Commuters unite

October 4 was another national day of striking in France and one thing is for sure: strikes are not what they used to be. The French government is finally setting the machinery of slow, arduous social reform in motion in an effort to lift the country out of the mire and today was supposed to be the day that all of France stood up and said Non. But they didn't this time, certainly not unanimously.

In the past the whole country would grind to a halt. No one could get anywhere, do anything. Millions of people would try walking to work, but roads were log-jammed, and the government would give in.

Ireland is a calmer place, I hear you say, with good industrial relations bolstering the Celtic Tiger's success. Well, according to the Federation of European Employers (, France lost about 27 working days per 1,000 employees to strike action in 2004. Ireland lost 54.

Moreover, French strikes are like street carnivals, fun to watch and be in. They are run by well-organised terrier-like unions, such as the communist CGT. The French aim their anger at government as much as at the boss. Ireland's workers focus on picketing the factory gates.

This time the Paris metro seemed to escape the strike, thanks to a "minimum service" agreement with the unions. The suburban and intercity rail services were affected though, as were Marseille, Grenoble and elsewhere. But the capital is where power struggles must be played out; the unions claim 150,000 turned out here, the police say 30. Hardly enough to force ministers into retreat.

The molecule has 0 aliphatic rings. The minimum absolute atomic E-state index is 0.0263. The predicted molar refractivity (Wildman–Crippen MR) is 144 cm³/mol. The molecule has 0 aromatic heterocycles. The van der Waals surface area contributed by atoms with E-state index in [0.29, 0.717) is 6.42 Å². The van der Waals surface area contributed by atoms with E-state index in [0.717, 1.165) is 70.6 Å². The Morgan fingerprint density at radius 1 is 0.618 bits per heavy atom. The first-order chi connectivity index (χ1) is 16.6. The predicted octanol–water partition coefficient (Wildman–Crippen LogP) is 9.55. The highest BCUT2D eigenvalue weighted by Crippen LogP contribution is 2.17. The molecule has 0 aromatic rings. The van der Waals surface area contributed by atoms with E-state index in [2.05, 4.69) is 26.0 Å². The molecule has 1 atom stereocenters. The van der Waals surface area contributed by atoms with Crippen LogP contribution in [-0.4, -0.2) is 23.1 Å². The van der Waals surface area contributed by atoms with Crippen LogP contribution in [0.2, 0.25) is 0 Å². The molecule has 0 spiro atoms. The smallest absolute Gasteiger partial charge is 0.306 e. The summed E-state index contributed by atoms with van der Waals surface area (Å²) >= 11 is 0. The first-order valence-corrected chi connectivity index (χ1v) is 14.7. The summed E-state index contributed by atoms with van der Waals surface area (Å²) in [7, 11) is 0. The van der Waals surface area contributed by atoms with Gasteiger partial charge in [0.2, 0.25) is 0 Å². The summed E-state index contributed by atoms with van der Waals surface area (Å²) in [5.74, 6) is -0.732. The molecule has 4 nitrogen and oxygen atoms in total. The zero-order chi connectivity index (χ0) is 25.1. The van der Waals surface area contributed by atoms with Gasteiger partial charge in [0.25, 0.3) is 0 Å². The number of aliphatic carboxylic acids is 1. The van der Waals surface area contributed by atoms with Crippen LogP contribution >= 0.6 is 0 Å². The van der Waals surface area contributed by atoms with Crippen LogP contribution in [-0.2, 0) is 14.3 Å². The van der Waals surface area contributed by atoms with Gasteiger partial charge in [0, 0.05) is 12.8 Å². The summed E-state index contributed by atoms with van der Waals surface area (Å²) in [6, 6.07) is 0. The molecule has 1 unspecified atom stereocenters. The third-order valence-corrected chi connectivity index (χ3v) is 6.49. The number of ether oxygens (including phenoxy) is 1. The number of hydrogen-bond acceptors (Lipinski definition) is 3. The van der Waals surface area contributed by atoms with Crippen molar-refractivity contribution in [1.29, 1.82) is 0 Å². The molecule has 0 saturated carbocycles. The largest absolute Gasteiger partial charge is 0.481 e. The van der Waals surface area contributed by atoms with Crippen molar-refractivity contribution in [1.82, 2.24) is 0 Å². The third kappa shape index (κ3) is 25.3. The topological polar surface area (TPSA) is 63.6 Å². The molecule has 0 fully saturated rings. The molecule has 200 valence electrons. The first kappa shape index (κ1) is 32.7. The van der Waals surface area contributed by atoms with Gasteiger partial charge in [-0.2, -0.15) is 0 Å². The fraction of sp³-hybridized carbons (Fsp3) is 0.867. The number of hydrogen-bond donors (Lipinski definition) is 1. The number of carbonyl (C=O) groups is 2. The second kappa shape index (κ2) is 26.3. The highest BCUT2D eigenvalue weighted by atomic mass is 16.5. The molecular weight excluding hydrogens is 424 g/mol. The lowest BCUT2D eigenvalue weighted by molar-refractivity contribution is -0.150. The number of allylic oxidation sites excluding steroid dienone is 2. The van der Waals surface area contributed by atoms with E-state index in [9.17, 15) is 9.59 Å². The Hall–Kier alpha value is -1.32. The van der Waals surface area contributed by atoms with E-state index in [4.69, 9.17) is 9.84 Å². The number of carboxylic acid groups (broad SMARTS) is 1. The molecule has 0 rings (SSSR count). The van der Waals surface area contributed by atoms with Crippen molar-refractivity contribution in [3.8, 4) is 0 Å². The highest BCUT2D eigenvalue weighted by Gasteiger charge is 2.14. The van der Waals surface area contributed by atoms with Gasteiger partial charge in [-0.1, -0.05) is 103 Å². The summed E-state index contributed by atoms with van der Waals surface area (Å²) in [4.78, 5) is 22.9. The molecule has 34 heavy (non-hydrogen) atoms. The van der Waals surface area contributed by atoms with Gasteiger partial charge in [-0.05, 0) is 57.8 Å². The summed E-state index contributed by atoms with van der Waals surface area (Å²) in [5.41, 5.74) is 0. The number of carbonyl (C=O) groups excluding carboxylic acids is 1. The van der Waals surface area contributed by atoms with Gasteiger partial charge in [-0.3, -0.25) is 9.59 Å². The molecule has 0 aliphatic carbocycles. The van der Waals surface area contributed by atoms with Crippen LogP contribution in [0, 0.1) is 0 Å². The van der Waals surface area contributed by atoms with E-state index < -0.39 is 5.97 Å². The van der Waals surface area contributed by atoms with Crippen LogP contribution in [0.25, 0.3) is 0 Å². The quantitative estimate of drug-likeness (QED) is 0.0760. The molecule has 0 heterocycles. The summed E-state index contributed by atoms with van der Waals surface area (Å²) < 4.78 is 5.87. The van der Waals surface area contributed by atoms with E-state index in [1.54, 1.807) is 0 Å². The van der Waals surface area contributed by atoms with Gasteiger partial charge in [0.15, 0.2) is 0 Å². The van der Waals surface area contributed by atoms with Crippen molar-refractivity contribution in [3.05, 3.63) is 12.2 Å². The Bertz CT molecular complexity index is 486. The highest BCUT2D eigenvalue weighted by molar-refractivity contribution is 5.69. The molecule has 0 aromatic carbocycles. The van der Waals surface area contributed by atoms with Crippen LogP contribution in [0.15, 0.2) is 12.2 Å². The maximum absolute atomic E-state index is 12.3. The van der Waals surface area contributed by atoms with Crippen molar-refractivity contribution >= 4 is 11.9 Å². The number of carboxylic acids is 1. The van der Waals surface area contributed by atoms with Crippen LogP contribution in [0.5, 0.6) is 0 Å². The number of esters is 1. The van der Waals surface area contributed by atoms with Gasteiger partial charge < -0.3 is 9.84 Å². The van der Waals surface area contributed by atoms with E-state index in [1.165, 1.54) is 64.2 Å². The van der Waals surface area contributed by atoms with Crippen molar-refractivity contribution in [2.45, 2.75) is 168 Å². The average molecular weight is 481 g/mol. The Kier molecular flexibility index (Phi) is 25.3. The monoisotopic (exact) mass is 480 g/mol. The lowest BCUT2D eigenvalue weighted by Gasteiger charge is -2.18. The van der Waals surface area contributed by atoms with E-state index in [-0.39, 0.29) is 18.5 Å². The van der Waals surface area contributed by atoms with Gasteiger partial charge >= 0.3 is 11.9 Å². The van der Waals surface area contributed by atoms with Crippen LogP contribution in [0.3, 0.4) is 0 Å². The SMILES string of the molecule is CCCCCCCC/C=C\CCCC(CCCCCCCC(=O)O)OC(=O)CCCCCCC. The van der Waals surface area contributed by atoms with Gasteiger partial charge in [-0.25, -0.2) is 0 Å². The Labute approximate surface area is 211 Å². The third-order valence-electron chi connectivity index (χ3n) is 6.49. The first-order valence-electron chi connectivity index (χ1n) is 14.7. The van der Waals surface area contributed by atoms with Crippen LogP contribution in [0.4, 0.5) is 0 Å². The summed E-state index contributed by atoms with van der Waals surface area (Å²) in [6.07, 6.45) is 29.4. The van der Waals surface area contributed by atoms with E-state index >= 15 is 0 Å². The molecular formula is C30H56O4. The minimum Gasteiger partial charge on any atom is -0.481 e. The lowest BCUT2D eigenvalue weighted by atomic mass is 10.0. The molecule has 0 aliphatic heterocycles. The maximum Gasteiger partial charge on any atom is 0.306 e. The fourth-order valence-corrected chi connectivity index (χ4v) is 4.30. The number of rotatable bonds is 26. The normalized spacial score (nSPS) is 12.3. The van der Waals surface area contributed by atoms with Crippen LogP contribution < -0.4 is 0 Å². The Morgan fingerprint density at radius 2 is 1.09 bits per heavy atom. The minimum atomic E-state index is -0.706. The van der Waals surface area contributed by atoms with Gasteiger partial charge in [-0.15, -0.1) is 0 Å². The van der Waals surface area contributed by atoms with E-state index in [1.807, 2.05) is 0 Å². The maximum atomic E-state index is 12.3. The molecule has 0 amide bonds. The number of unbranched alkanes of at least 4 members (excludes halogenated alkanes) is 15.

How ironic that the renowned Paris metro, once an emblem of worker power, should now be left alone by the strikers.

The century-old system is still a flagship of French transport prowess. Dublin could do with one, I was told again recently as we sat in a traffic jam on the M50 motorway. I replied, if the metro really works so well, how come so many Parisians drive their cars, or like me, ride their bicycles above the madding crowds below? Also, when the roads and metro systems are jammed, they are often jammed all at the same time in Paris. The road system grinds to a halt, with bumpers locking at the crossroads just as noses are being pressed into armpits in the trains and buses, not an inch to spare for a paperback, let alone another train.

Dublin can be frustrating too, despite shiny new buses and the hi-tech LUAS tram. However, as with the DART train along the bay, they do not come often enough, but seem to be rationed out sadistically to shivering commuters. Traffic jams are legion. The transport planners, who should be trying to alleviate traffic rather than create it, seem to get it wrong on the details.

Take the new M50 motorway that sweeps around Dublin in a long, westerly arch. This state-of-the-art asphalt may be without potholes, yet has pitfalls. Or rather, pit stops, as cars squeeze through the inadequate toll stations along the way. The result?

Tailbacks, like the one we were caught in on the way to catch our flight, on a Sunday! The rather less busy A16, Paris's latest motorway, has more gates and a wider approach, while the toll station on the busy A6 must be half a mile wide. Motorists grin and bear the skin-tight Dublin version, though may well fumigate at this planning "own goal". Yet the motorists continue to pay for it.

Perhaps what they need to do is, well, go on strike.


Tight fit: M50 takes its toll. Photo courtesy

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